The Effects of Long Memory in Price Volatility of Inventories Pledged on Portfolio Optimization of Supply Chain Finance

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Received 2 December 2015; accepted 23 February 2016; published 26 February 2016

1. Introduction

As a significant part at the intersection of supply chain management and trade finance, supply chain finance (SCF) has become one of the hottest topics in business administration [1] . SCF is the inter-company optimization of financing as well as the integration of financing processes with customers, suppliers, and service providers in order to increase the value of all participating companies [2] . It aims to close the gap between our knowledge on product and information flow oriented innovations and financial flow innovations along the supply chain [3] . The spectrum of SCF ranges from pre-shipment financing like raw material financing, purchase-order financing, in- transit inventory financing like vendor-managed inventory finance, third party inventory finance to post-shipment financing like receivables financing, early payment discount programs and payables extension financing [4] .

In China, SCF somewhat differs from western countries like America, Europe, which is a sort of pledge business performed by banks, focal companies, SMEs (small & medium enterprises), logistics companies and so on. Besides, the pledges are mainly the inventories traded in the spot commodity market (such as raw materials, half-finished products and products) rather than the widely-used rights pledges (receivables financing, payables financing and derivatives) in developed countries. In conclusion, SCF in China takes form of inventory financing or logistics financing. It is not only an extended business of modern logistics, but more importantly, helps to solve the financing predicament problems of many SMEs. According to CSCMP China (Council of Supply Chain Management Professionals China), the amount of financing balance of SCF will reach 15,000 billion Yuan RMB in 2020. Although the potential of SCF in China is immense; it faces various complex challenges, especially the credit risk management of borrowers.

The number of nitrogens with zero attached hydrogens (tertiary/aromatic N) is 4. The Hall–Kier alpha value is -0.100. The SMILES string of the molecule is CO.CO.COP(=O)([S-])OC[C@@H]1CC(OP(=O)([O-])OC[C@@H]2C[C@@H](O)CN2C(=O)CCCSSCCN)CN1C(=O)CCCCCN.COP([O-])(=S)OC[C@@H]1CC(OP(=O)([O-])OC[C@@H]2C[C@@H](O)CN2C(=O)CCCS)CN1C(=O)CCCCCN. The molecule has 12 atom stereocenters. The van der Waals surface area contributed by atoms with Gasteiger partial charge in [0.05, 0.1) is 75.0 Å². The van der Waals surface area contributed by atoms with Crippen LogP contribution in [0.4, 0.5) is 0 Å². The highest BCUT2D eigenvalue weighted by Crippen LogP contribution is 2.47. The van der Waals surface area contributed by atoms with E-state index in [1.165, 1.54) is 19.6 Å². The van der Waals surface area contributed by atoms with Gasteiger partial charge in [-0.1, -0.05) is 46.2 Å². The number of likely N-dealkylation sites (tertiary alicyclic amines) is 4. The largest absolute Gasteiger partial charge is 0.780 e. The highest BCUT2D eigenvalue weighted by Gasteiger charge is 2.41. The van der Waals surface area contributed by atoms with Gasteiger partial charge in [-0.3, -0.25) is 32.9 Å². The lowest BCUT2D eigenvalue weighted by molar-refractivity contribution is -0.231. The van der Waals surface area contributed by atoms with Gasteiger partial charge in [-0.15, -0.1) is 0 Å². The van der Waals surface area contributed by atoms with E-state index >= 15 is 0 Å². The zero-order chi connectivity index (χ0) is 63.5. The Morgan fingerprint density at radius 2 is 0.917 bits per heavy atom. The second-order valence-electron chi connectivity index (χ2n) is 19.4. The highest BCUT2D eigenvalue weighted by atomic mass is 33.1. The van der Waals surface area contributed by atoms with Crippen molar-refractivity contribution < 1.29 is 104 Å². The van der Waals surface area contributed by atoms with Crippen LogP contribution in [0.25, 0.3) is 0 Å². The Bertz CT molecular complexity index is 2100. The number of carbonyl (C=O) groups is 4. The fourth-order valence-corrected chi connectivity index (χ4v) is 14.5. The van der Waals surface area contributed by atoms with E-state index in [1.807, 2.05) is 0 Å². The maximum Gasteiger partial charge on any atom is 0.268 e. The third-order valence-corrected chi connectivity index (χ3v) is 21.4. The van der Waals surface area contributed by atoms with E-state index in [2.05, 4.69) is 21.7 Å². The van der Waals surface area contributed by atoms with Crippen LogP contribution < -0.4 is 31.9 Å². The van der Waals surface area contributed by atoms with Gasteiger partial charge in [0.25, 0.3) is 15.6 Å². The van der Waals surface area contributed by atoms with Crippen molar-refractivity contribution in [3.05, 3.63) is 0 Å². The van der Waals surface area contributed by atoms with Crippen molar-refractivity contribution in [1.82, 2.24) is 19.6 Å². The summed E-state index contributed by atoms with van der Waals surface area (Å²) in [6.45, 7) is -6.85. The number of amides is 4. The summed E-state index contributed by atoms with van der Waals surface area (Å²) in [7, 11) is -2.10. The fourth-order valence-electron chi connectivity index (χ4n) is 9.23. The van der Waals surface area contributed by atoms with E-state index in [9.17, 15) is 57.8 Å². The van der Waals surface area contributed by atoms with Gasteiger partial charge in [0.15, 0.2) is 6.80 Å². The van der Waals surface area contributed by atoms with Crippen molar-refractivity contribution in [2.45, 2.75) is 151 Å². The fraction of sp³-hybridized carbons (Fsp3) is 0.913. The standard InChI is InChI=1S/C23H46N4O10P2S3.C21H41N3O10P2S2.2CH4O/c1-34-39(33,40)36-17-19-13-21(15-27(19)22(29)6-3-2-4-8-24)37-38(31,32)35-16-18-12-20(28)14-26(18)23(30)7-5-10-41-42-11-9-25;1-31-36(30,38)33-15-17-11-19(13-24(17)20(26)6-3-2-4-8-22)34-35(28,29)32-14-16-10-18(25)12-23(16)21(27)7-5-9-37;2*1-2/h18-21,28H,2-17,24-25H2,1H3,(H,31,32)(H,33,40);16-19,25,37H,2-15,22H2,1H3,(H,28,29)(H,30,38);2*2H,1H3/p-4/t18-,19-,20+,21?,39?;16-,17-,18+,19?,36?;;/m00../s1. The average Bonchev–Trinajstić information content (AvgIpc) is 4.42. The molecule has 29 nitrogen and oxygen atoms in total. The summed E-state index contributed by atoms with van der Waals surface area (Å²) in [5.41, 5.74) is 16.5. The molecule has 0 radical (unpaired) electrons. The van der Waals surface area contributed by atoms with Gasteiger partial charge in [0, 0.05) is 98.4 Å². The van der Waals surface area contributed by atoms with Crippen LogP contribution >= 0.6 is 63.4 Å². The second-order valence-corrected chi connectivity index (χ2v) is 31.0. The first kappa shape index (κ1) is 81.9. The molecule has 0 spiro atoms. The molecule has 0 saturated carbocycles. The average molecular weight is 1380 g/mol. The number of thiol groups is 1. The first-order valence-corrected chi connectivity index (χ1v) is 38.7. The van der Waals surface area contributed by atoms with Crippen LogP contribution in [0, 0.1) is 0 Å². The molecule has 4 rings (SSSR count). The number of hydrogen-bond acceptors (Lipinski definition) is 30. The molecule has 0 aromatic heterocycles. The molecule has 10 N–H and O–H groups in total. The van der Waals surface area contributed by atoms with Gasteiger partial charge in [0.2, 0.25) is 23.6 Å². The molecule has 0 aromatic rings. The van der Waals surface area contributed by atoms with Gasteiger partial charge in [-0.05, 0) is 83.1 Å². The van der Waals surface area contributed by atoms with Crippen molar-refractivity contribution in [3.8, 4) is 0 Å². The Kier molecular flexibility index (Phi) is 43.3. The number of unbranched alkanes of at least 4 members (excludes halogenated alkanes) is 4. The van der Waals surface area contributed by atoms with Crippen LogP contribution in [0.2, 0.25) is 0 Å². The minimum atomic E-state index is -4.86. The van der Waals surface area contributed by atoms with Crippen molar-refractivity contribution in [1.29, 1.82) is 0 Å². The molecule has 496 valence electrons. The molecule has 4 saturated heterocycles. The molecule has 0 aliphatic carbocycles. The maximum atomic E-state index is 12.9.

In SCF practice of China, pledged inventories play a crucial role in mitigating credit risk of SMEs. In the cases of credit risk of SMEs, lenders’ loss can be reduced by selling pledged inventories received [5] . Thus, the lenders tend to face price risk of pledged inventories rather than credit risk of counterparty, especially when the prices of some inventories fluctuate randomly as the financial assets, such as prices of steel, crude oil and non- ferrous metals. In this sense, a reasonable price risk measure of inventories can efficiently alleviate the credit risk that banks are confronted with. Therefore, the key issue of risk management of SCF is how to investigate price risk of pledged inventories whose price fluctuates randomly. Furthermore, the market liquidity of spot commodity in inventory financing is not as good as that of financial assets, such as stocks and bonds, which thus extends the risk holding horizon of banks. Therefore, the essence of measuring inventories’ price risk is to predict its long-term price risk.